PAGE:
MAG’s clearance of a mined well has improved drinking water facilities for thousands of people in Ikela, a major site of conflict during the second Congolese civil war.
Between 1998 and 2002, rebel and Government forces, as well as armies from four neighbouring countries, passed through the fiercely contested area of southern Equateur province, leaving large quantities of unexploded ordnance (UXO) in their wake and planting a number of minefields around the town.
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Last June, in the Vodacom and Masangu quarters of the town, a MAG Community Liaison team – whose job it is to liaise with local people to find out what and where the problem is – encountered a fresh water source that had been mined by Ugandan troops during the conflict.
As a result, the hundred or so households in the area were forced to walk more than a kilometre, several times a day, to obtain water from unclean natural sources or wells in other communities.
The local doctor, Mr Venas Makaya, explains: “The blockage [the lack of access to the water source] caused many water-related diseases, such as skin diseases and typhoid that have been highly prevalent in the past six years in Ikela city.”
A woman in Ikela collecting water from the newly safe source.
Top: A MAG Community Liaison team member talking to primary school boys while they fetch water.
[Photos: MAG DRC]
Children and pregnant women were particularly vulnerable to these diseases, making up 70 per cent of patients at the regional hospital, located just 300 metres from the well.
During a two-week demining operation of the area around the well, a MAG Manual Clearance Team removed and safely destroyed one landmine and one unexploded mortar.
Confidence in using the water source was restored thanks to MAG’s targeted communication with key members of the community. In addition, the Manual Clearance Team constructed steps, to improve access to the zone, and unclogged the source itself, restoring the community’s safe and convenient access to water.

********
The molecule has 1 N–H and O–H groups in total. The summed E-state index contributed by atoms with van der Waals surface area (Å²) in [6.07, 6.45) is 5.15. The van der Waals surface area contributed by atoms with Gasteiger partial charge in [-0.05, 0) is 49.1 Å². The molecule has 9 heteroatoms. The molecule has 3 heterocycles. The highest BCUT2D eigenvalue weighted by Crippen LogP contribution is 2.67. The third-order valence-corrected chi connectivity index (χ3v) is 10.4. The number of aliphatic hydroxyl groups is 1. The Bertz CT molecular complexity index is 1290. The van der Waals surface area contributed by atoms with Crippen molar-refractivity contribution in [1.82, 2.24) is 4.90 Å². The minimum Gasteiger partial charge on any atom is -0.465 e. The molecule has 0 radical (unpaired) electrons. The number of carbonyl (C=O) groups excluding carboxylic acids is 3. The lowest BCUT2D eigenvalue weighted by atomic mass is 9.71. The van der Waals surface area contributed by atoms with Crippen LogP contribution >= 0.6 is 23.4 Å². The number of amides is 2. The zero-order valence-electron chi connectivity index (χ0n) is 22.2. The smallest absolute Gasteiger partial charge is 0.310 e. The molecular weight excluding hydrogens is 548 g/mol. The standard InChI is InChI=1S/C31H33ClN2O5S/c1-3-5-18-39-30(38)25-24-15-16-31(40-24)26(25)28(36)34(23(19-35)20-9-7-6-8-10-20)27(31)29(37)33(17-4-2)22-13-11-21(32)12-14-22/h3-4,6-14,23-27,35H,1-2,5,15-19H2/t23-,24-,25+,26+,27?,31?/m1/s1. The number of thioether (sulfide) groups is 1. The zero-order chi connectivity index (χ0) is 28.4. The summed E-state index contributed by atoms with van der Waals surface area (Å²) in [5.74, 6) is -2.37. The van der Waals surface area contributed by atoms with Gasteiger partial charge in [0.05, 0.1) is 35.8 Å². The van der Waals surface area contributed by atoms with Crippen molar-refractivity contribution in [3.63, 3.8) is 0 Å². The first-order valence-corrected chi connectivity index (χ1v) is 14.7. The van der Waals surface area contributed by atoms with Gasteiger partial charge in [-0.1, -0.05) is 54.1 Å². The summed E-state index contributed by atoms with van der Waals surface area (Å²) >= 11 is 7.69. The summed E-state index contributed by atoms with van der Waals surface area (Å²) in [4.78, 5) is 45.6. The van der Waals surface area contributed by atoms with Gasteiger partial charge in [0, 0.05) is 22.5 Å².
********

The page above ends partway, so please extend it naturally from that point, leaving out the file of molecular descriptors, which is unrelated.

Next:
Three months later, MAG revisited the area to assess the impact of the work. An estimated 2,630 people, including 820 schoolchildren, were now using the well, collecting between five and 30 litres of water twice a day for their households.
Millennium Development Goals
Improving maternal health and increasing sustainable access to safe drinking water are two key elements in the United Nations’ Millennium Development Goals (specifically, goals five and seven).
These 'MDGs' form a blueprint agreed to by all the world’s countries and all the world’s leading development institutions. They have galvanised unprecedented efforts to meet the needs of the world’s poorest.
“This water is very important to our community,” local woman Elembe Ekafe Marina told us. “It is used for drinking, cooking, bathing, washing clothes and watering crops such as tomatoes and vegetables.”
The number of water-borne diseases such as worms, diarrhoea and skin problems has decreased.
Moreover, this water point is now used as the primary water source for the local hospital, improving the health of the large number of pregnant women who are patients there. In the hospital, expectant mother Marie Eluma explained to us how the doctor had told patients that they should only drink water from this source as it is clean and safe.
MAG teams first visited Ikela in 2006 and have been returning regularly to progressively clear the dangerous areas, make the local population aware of the risks posed by remnants of conflict and instill good practices.
Although Ikela is located in one of the most remote parts of central Africa, its strategic location at the crossroads between three provinces caused it to be a major site of conflict during the second Congolese civil war.
The Democratic Republic of Congo has the lowest access to improved drinking water facilities of all its neighbours, and simple actions like the one cited here will be key to making progress towards the targets laid out in the UN's Millennium Development Goals [www.un.org/millenniumgoals].
12 April 2010
MAG would like to express its thanks to the following past and current donors to its DRC operations: Belgian Ministry of Foreign Affairs; UK Ministry of Defence Conflict Prevention Pool; DFID (UK Department for International Development) / UKaid; Dutch Ministry of Foreign Affairs; UK Ministry of Defence; Guernsey Overseas Aid Commission (GOAC); Office of Weapons Removal and Abatement, U.S. Department of State; Sida (Swedish International Development Cooperation Agency); UNICEF. Click on Tags below for related articles.